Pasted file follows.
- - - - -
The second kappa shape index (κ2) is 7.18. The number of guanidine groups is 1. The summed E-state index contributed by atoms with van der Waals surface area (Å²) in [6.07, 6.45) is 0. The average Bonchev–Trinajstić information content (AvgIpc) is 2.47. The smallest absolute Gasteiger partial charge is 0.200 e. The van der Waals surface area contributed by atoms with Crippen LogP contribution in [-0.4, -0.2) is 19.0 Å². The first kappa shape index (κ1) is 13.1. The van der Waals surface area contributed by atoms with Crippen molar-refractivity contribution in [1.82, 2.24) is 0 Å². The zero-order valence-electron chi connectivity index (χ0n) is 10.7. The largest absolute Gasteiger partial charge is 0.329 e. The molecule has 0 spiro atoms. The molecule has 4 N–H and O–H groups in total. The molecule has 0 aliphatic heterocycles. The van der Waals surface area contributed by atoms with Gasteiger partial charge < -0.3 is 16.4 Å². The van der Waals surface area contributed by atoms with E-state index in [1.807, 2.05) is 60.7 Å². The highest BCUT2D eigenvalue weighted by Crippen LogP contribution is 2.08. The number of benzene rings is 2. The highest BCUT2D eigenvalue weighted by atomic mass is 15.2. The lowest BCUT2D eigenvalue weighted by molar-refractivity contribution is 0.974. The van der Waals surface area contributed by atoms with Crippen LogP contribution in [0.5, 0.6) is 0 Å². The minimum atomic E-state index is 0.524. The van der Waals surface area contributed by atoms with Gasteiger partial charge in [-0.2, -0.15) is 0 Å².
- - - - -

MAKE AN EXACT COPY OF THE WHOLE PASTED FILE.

The second kappa shape index (κ2) is 7.18. The number of guanidine groups is 1. The summed E-state index contributed by atoms with van der Waals surface area (Å²) in [6.07, 6.45) is 0. The average Bonchev–Trinajstić information content (AvgIpc) is 2.47. The smallest absolute Gasteiger partial charge is 0.200 e. The van der Waals surface area contributed by atoms with Crippen LogP contribution in [-0.4, -0.2) is 19.0 Å². The first kappa shape index (κ1) is 13.1. The van der Waals surface area contributed by atoms with Crippen molar-refractivity contribution in [1.82, 2.24) is 0 Å². The zero-order valence-electron chi connectivity index (χ0n) is 10.7. The largest absolute Gasteiger partial charge is 0.329 e. The molecule has 0 spiro atoms. The molecule has 4 N–H and O–H groups in total. The molecule has 0 aliphatic heterocycles. The van der Waals surface area contributed by atoms with Gasteiger partial charge < -0.3 is 16.4 Å². The van der Waals surface area contributed by atoms with E-state index in [1.807, 2.05) is 60.7 Å². The highest BCUT2D eigenvalue weighted by Crippen LogP contribution is 2.08. The number of benzene rings is 2. The highest BCUT2D eigenvalue weighted by atomic mass is 15.2. The lowest BCUT2D eigenvalue weighted by molar-refractivity contribution is 0.974. The van der Waals surface area contributed by atoms with Crippen LogP contribution in [0.5, 0.6) is 0 Å². The minimum atomic E-state index is 0.524. The van der Waals surface area contributed by atoms with Gasteiger partial charge in [-0.2, -0.15) is 0 Å².